HANOI: A miracle, a dream but now a reality.
On Thursday (May 19), it was all three of the above for Singapore's Teong Tzen Wei as he went under 22 seconds for the first time and smashed the SEA Games 50m freestyle record with a time of 21.93.
"It kind of feels like miracles do happen," Teong told reporters after the race. "I would like to thank all the people who helped me in the past and helped me through my journey to go under 22 seconds."
Based on swimming governing body FINA's rankings, Teong's time is the second fastest recorded by an Asian swimmer this year.
Singapore’s swimmers, including Teong, added four golds on the final day of competition at the My Dinh Aquatics Palace to bring the total haul from the pool at the 31st SEA Games to 21 golds, 11 silvers and 12 bronzes.
This is only two short of the all-time best gold medal showing of 23 at the 2019 and 2015 Games.
At a meet where Singapore’s young swimmers have impressed, it was only fitting that debutant Letitia Sim got the gold rush under way when she won the women's 100m breaststroke. Singapore's Christie Chue took third.
Sim, who is 19, finished her maiden Games with three golds and one bronze.
Then came Teong's sensational swim, with the Singaporean completing a one-two with Jonathan Tan who was the defending champion in the event.
This is the second Games record Teong has set, after eclipsing Joseph Schooling's 50m butterfly record earlier in the week.
Quah Jing Wen added to her haul of four golds with another two on the night, winning the 100m butterfly ahead of her sister Ting Wen and then combining with Ting Wen, Christie Chue and Gan Ching Hwee to win the 4x200 freestyle relay.
This means that Jing Wen finished the Games with six golds, while 18-year-old Gan has five to her name.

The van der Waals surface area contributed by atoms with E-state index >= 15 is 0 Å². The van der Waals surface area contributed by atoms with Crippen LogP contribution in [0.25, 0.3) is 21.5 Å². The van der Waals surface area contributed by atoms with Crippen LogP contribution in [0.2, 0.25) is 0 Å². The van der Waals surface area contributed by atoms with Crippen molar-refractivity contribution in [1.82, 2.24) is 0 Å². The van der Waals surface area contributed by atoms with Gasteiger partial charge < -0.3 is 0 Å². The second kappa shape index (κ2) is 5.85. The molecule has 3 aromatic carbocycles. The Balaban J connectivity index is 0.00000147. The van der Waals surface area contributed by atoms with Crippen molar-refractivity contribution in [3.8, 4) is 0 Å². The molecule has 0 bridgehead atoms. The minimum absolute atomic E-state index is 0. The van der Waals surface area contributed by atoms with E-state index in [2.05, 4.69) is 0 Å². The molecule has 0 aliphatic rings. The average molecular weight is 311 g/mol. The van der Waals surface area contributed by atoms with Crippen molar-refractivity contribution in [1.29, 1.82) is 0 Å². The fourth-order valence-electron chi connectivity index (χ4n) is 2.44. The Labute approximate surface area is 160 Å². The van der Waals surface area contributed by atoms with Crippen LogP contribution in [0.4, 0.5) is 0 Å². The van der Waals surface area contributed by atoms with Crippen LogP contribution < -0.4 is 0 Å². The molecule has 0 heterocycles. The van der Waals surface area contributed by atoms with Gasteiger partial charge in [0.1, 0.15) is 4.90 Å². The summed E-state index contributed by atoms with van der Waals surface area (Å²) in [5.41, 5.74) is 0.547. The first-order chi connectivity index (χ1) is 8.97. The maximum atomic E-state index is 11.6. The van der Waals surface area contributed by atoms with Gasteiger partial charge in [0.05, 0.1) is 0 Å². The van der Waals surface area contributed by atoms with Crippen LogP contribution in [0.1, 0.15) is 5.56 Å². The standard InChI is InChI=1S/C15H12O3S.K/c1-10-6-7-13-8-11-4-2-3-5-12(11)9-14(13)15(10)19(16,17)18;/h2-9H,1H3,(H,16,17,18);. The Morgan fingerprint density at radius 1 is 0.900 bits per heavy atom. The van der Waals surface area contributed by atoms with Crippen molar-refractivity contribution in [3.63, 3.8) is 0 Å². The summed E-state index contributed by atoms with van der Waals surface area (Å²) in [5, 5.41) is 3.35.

“I personally feel that (at) this meet … I’m on the up and up,” Jing Wen told reporters.
“In the past four years, I feel like I've been stagnant and not making any progress and I do truly believe that at this meet, I’ve shown just a little bit of what I am capable of and it's very comforting to know that I'm still improving and I'm on the way to achieving my goal.”
Speaking to the media, national head coach Gary Tan said that the team surpassed expectations.
“In my opinion, we outperformed our expectations. We were quietly working through some numbers and of course, we could either hit 25 (golds) or we could hit 12,” he said.
“So we didn't know what to expect. I think we've come on a middle ground of 21, it's a nice number to have. So I'm happy with the result and really pleased with how all the swimmers have performed.”
Tan also described the 31st SEA Games as the most challenging Games he had encountered.
“This one was tough. There were a lot of early issues of logistics as well, but I think they have pulled through it. I can't complain because we're still the top swimming nation here,” he said.
“So I'm just pleased with the way things have actually panned out.”